In a study conducted by the Journal of Developmental & Behavioral Pediatrics, Columbia University Medical Center psychiatrist David Schab, MD, MPH found that foods with artificial food colors had a negative effect on hyperactive behavior. Further research on this topic revealed that the preservative sodium benzoate, in particular, triggers the hyperactivity and inattentiveness associated with ADHD.
While there is limiting scientific evidence that ADHD is caused by nutritional problems, there is research that exists that suggests certain foods may affect ADHD symptoms. As it should be the goal of every parent to ensure their child avoids foods that would affect their ability to focus, we thought it would be good to discuss some of the research on this topic as it relates to attentiveness and combatting restlessness.
ADHD Diet Overview
According to WebMD, research on ADHD diets has some room for improvement but the general consensus amongst experts is that “brain foods” are good for ADHD. These foods include:
- High-protein foods- lean meats like chicken and beef, legumes like black or kidney beans, eggs, cheese and nuts are great sources of protein. High-protein foods are recommended in the morning and for after-school snacks to improve concentration and to sustain satiety.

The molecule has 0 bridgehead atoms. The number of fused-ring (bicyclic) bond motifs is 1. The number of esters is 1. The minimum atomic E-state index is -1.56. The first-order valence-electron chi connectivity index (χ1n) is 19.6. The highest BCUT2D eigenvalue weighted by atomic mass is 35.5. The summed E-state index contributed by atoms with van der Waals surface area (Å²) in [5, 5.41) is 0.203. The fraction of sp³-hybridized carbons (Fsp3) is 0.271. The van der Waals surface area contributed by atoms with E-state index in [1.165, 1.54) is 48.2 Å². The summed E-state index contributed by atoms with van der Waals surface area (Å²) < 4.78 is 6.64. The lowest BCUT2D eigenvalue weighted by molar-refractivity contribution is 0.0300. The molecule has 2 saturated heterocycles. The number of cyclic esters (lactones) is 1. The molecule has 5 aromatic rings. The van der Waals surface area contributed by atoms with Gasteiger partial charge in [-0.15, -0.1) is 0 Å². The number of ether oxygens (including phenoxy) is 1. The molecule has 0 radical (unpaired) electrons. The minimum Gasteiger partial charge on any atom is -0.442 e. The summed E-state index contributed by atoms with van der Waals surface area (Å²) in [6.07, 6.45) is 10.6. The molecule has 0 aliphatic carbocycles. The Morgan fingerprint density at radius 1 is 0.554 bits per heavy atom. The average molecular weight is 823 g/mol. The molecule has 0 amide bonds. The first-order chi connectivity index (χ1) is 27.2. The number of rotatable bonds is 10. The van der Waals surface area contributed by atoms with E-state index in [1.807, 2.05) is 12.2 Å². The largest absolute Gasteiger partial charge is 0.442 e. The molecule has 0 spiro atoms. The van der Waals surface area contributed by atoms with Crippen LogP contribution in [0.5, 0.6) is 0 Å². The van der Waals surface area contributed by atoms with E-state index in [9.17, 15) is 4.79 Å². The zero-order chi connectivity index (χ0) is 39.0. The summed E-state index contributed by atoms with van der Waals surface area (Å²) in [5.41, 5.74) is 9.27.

- Complex carbs- complex carbs, such as fruits and vegetables, are good sources of energy and may aid sleep. Simple carbs like foods with high fructose corn syrup, sugar, candy, white flour or honey should be minimized.
- Healthy fats- healthy fasts such as omega-3 are considered to be excellent brain food. These are found in olive oils, cold water fish like salmon and tuna, as well as in walnuts and Brazil nuts.
Frequent Eating may also be Beneficial
Children with ADHD will often go for hours without eating if a parent isn’t around to monitor them. When these children finally realize they are hungry, they may binge and grab whatever unhealthy snacks are around. This can result in a child who develops poor eating habits and eventually poor health. However, parents can help their children prevent these poor nutritional choices by scheduling regular nutritious meals several times a day. In addition to providing the child the benefits of healthy foods throughout the day, it also provides your child a necessary break from the challenges of their day.
At home and while at school, try to provide your child with a scheduled meal regimen that includes breakfast, lunch and dinner as well as snack in between each. As a good rule of thumb, schedule these meals every three hours.
Healthy Eating is Good for Everyone
While healthy eating is by no means a cure for ADHD, all children can benefit from a better diet. Try to improve the diet of your child and their eating schedule and see if you notice any positive gains in behavior.